Before talking

The waiting room has no natural light, the moments after arrival occupied by filling in forms – noting the rules on personal data, completing a checklist. As I read each word there is a shadow behind it. And when I fill in the form my hand shakes, my writing – generally illegible –  looking like the scrawl of an old man.

The receptionist takes back the clipboard and the forms, invites me to sit.

I’d been early. Fifteen minutes early. There for a couple of minutes when I’d caught sight of another person with an appointment. She seemed startled, eyes darted left, right, avoiding any acknowledgement – rushing through when the man in the rumpled suit appeared at the door, nodding hello.  I guess the appointments were scheduled to avoid those awkward interactions. But I’m sitting here for fifteen minutes and my breathing is speeding up, and I feel the tightness in my stomach, and grasp my right wrist with my left hand, and I count.

In. Two. Three. Four.

And out. Two. Three. Four. Five. Six. Seven. Eight.

In. And concentrating on my wrist in my hand.

And out. And on my breathing and counting to ensure I am breathing out for twice as long as I breathe


And out.

And she appears, grey haired, glasses. She is short, slight. She quietly says my name, and I stand, and I’m much taller than her and feel a little uncomfortable and stoop to say,

Yes. That’s me. Yes.

And she takes me to a door at the end of a corridor, and she opens it indicating I should enter and

The room is light. Light walls. A desk made from light wood to my left. Large windows, with pale blinds, to my right, a coat-stand in front of them.

It is light. So light.

On the wall farthest from the door is a small two shelf bookcase, next to a semi circular coffee table pushed tight against the wall. The chairs on either side of the table are cushioned with wooden arm rests, the cushions the same colour as the box of tissues on the coffee table.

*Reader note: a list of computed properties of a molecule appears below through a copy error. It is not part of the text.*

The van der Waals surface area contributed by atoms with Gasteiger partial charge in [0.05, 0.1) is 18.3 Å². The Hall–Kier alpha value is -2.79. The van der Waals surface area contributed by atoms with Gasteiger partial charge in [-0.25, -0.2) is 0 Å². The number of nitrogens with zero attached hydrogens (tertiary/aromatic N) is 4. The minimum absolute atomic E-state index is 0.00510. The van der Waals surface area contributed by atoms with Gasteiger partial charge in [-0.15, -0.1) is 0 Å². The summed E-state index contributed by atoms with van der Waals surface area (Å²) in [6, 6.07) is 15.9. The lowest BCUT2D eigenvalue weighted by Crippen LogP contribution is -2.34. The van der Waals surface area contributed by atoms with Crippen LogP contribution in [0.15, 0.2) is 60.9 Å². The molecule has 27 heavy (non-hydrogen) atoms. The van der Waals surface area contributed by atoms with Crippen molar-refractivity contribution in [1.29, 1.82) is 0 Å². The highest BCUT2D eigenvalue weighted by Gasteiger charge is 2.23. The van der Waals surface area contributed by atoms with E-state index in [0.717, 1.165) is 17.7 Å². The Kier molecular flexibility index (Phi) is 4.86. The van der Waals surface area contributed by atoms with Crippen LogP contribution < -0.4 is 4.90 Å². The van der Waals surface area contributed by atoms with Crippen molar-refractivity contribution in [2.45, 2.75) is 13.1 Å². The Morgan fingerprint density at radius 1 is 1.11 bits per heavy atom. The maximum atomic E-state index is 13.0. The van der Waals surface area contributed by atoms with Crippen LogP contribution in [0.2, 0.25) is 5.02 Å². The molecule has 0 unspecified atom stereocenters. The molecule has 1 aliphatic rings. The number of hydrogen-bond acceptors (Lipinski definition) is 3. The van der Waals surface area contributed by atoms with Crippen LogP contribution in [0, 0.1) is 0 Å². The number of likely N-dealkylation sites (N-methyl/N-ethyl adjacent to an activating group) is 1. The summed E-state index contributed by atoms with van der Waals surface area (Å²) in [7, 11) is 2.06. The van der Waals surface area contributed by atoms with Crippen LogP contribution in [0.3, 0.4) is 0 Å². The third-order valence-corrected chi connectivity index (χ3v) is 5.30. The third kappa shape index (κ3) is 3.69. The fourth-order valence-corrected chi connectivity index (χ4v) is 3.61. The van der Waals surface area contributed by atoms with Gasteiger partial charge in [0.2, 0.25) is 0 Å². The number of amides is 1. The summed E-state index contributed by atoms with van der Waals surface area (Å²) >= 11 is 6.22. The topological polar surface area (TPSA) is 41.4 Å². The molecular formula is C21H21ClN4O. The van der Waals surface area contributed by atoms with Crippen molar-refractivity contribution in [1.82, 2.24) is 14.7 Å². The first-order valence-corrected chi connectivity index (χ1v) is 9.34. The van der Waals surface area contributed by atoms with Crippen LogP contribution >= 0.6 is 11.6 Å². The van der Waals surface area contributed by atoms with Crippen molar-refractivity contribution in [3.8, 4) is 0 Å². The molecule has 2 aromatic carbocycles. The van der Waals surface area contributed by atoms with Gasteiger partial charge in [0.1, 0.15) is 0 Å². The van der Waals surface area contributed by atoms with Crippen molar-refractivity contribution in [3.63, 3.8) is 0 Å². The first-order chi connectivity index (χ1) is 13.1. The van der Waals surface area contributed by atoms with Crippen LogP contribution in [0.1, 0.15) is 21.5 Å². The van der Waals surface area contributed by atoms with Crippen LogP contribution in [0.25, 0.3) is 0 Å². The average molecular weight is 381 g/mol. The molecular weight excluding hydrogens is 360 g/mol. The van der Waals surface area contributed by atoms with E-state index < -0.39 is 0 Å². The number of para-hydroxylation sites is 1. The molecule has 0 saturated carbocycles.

I am ushered in, walk in to the light, and I am invited to hang up my coat and scarf. I take them off slowly, hang them up deliberately. 

I’d phoned the day before, a call long delayed. The number had been scrawled on various pieces of paper around the house – in notebooks, on newspapers, on train tickets. But there was always a reason not to phone. Too busy. Too much on. But some days when I’ve nearly phoned I’ve thought I was too well. But I’d phoned the day before and was told there’d been a cancellation and so I could be seen tomorrow. Would I be here if there’d been a delay? If it had been a week?  I’ve bounced myself into it.

I sit.

The tissues. The box of tissues. She moves them towards me.

The preliminaries are sensible. Obligations of confidentiality are summarised. Provisos detailed. The catch all note that information from the file may be shared within the practice to focus on how to help, to cover those unforeseen circumstances where someone is ill. It’s familiar from legal work. Similar concerns. I switch off. Nod along. Remembering lectures on professional ethics where

And she is looking at me expectantly.

I tilt my head. I clutch my wrist.

– So, let’s begin. What brings you here?

And I talk:

About loveandgarbage

I watch the telly and read when not doing law stuff and plugging my decade and a half old unwatched Edinburgh fringe show.
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